A few months ago, I was approached by someone who said that they loved my work and wondered if I would be willing to do some of that work for a family member of theirs? Something we in the industry call a “commissioned piece.” Now, when someone asks me for something like this, there are a series of questions that follow that are most always never thought of originally but, because of experience, are a natural progression to the work; what size, specific wording, the ever important price and, the final question I ask, when would you like this done by? To which most of the answers I hear in return are always along the lines of, “Oh, whenever you get a free minute, just whip something up.”
Now, to be clear here, I need to point out that at this moment, TWO different conversations are happening inside the respective heads of Artist and Client. The Client might be thinking, “I don’t want to interrupt you” or “I believe that you can do this commission for me rather quickly” or even, “I am not sure what your schedule is?” But that is not what the Artist hears with those words. What the Artist is hearing is, “I’m not really sure if this is how I want the idea to take form” or “does the Client understand the commission?” Or in some cases, “does the Client really even want the work done or is it still just a thought?”
While a potential Client might not want to seem imposing, they must understand that this art form is pretty much a deadline driven industry and while they may not want to seem forceful, they need to remember to clearly communicate to the Artist which mental ‘Deadline Pile’ this request needs to be put in. Should this be done by Christmas? … List A. Should this be done by next month? … List B. Should this be done by next week? … List C, and so on and so on.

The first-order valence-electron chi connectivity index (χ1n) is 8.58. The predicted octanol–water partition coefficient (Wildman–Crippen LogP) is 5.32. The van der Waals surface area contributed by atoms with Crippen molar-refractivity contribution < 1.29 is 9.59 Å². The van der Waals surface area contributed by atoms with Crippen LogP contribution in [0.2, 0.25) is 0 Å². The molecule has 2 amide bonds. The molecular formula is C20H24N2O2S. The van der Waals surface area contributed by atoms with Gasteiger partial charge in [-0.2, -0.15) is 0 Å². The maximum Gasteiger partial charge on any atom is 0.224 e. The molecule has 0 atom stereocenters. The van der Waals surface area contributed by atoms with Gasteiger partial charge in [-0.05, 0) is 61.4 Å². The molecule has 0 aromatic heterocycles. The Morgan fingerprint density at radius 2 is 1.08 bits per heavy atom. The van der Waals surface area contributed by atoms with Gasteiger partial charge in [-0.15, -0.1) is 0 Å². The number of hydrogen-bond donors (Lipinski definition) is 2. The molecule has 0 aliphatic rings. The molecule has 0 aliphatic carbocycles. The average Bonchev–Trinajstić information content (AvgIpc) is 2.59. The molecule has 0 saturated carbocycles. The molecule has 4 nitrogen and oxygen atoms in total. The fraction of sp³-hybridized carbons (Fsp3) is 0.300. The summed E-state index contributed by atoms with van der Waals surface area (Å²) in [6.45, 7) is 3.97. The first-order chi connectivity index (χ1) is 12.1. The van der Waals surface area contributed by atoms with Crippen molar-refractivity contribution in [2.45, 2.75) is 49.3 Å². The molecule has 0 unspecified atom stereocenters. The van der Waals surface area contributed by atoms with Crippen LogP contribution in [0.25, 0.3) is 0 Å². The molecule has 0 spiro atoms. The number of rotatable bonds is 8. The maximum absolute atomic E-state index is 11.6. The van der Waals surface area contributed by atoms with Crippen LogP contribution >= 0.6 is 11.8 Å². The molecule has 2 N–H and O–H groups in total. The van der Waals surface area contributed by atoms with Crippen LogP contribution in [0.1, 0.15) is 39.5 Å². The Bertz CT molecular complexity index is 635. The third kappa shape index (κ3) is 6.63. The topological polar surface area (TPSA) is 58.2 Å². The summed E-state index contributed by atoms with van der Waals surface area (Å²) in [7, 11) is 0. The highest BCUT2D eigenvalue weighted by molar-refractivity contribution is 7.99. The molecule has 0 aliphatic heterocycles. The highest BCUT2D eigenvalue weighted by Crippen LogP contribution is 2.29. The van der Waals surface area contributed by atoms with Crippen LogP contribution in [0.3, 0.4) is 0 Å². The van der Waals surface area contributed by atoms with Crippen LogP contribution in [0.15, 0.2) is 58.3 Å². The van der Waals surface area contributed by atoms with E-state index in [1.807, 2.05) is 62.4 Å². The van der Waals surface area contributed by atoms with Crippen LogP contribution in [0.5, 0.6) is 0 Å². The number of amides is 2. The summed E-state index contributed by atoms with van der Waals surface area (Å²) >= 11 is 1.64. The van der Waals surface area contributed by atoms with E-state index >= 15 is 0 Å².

Cartoonists and comic book Artists are trained to think in deadlines and that is how they gauge their workload. Deadline by deadline.
The point is this, clear communication with the Artist is not an ‘infringement of their time or rights’ … it’s good business practice. You wouldn’t buy a house or a car without knowing your side of the deal and purchasing art, while on a less grander scale, is no different. Any seasoned Artist who doesn’t ask these questions, I would consider inexperienced or undisciplined; either way, know your rights, know their rights and communicate expectations that way everyone knows where they stand. It will make for an easier transaction and save some frustration down the road.
Have a thought about or agree with this article? Comment below and let me know what you think?